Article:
The geology of Ukraine is the regional study of rocks, minerals, tectonics, natural resources and groundwater in the country. The oldest rocks in the region are part of the Ukrainian Shield and formed more than 2.5 billion years ago in the Archean eon of the Precambrian. Extensive tectonic evolution and numerous orogeny mountain building events fractured the crust into numerous block, horsts, grabens and depressions and Ukraine was intermittently flooded as the crust downwarped during much of the Paleozoic, Mesozoic and early Cenozoic, before the formation of the Alps and Carpathians defined much of its current topography and tectonics. Ukraine was impacted by the Pleistocene glaciations within the last several hundred thousand years. The country has numerous metal deposits as well as minerals, building stone and high-quality industrial sands.
The geology of Belgium encompasses rocks, minerals and tectonic events stretching back more than 500 million years. Belgium covers an area of about 30507 square kilometers and was very instrumental in the development of geology. For instance, the extensive outcrops in Belgium became the standard reference points in stratigraphy in as early as the mid-19th century. Some of them are internationally recognized features related to the Carboniferous and the Devonian. These rocks were folded by two orogeny mountain building events --the Hercynian orogeny, and Caledonian Orogeny. Paleozoic basement rocks cover much of the country and are overlain by Mesozoic and Cenozoic sediments.
The geology of Bulgaria consists of two major structural features. The Rhodope Massif in southern Bulgaria is made up of Archean, Proterozoic and Cambrian rocks and is a sub-province of the Thracian-Anatolian polymetallic province. It has dropped down, faulted basins filled with Cenozoic sediments and volcanic rocks. The Moesian Platform to the north extends into Romania and has Paleozoic rocks covered by rocks from the Mesozoic, typically buried by thick Danube River valley Quaternary sediments. In places, the Moesian Platform has small oil and gas fields. Bulgaria is a country in southeastern Europe. It is bordered by Romania to the north, Serbia and North Macedonia to the west, Greece and Turkey to the south, and the Black Sea to the east.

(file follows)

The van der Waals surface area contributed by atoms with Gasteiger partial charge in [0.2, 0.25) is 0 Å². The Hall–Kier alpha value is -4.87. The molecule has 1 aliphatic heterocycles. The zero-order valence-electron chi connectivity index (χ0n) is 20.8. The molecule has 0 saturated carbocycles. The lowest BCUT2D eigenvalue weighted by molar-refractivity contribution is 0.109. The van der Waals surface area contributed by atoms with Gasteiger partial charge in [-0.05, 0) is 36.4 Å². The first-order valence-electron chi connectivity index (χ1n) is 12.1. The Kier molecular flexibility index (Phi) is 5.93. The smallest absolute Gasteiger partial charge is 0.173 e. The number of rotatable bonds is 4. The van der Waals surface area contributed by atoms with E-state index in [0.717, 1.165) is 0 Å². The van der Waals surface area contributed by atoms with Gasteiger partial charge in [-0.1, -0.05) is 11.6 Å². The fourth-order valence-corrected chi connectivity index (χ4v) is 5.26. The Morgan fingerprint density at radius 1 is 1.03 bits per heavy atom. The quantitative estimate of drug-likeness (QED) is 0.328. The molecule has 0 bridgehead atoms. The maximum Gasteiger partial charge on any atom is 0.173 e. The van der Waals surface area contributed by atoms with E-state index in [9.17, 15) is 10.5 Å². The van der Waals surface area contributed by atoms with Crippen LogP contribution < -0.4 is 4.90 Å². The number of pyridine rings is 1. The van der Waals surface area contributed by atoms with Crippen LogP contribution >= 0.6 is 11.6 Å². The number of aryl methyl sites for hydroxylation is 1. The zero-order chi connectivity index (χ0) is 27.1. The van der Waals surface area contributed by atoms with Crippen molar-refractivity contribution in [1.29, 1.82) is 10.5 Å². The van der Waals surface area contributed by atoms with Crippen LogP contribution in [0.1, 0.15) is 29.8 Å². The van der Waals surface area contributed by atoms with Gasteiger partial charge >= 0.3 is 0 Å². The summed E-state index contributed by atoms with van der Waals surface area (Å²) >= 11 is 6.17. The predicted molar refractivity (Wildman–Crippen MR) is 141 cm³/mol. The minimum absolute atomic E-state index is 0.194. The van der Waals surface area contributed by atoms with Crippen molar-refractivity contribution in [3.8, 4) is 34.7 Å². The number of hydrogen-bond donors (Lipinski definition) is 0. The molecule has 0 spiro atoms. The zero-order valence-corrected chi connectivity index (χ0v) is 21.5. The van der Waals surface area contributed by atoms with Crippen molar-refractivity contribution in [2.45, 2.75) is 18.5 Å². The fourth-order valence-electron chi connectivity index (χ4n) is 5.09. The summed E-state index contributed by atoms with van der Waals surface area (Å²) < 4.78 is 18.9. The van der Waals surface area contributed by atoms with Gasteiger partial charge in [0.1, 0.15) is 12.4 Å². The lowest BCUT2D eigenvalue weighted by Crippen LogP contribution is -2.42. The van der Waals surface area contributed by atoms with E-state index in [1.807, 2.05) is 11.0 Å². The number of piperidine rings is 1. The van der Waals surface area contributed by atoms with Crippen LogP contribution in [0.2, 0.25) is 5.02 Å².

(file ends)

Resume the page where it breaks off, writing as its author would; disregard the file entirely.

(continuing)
The geology of Croatia includes Precambrian rocks, covered over by younger sedimentary rocks and deformed or superimposed by tectonic activity.
The geology of Brazil includes very ancient craton basement rock from the Precambrian overlain by sedimentary rocks and intruded by igneous activity, as well as impacted by the rifting of the Atlantic Ocean.
Junggar Basin is one of the largest sedimentary basins in Northwest China. It is located in Xinjiang, and enclosed by the Tarbagata mountains of Kazakhstan on the northwest side, the Altai mountains of Mongolia in the northeast, and the Heavenly mountains in the South.
The geology of national parks in Britain strongly influences the landscape character of each of the fifteen such areas which have been designated. There are ten national parks in England, three in Wales and two in Scotland. Ten of these were established in England and Wales in the 1950s under the provisions of the National Parks and Access to the Countryside Act 1949. With one exception, all of these first ten, together with the two Scottish parks were centred on upland or coastal areas formed from Palaeozoic rocks. The exception is the North York Moors National Park which is formed from sedimentary rocks of Jurassic age.
The geology of Loch Lomond and The Trossachs National Park in the southwestern part of the Scottish Highlands consists largely of Neoproterozoic and Palaeozoic bedrock faulted and folded and subjected to low grade metamorphism during the Caledonian orogeny. These older rocks, assigned to the Dalradian Supergroup, lie to the northwest of the northeast – southwest aligned Highland Boundary Fault which defines the southern edge of the Highlands. A part of this mountainous park extends south of this major geological divide into an area characterised by younger Devonian rocks which are assigned to the Old Red Sandstone.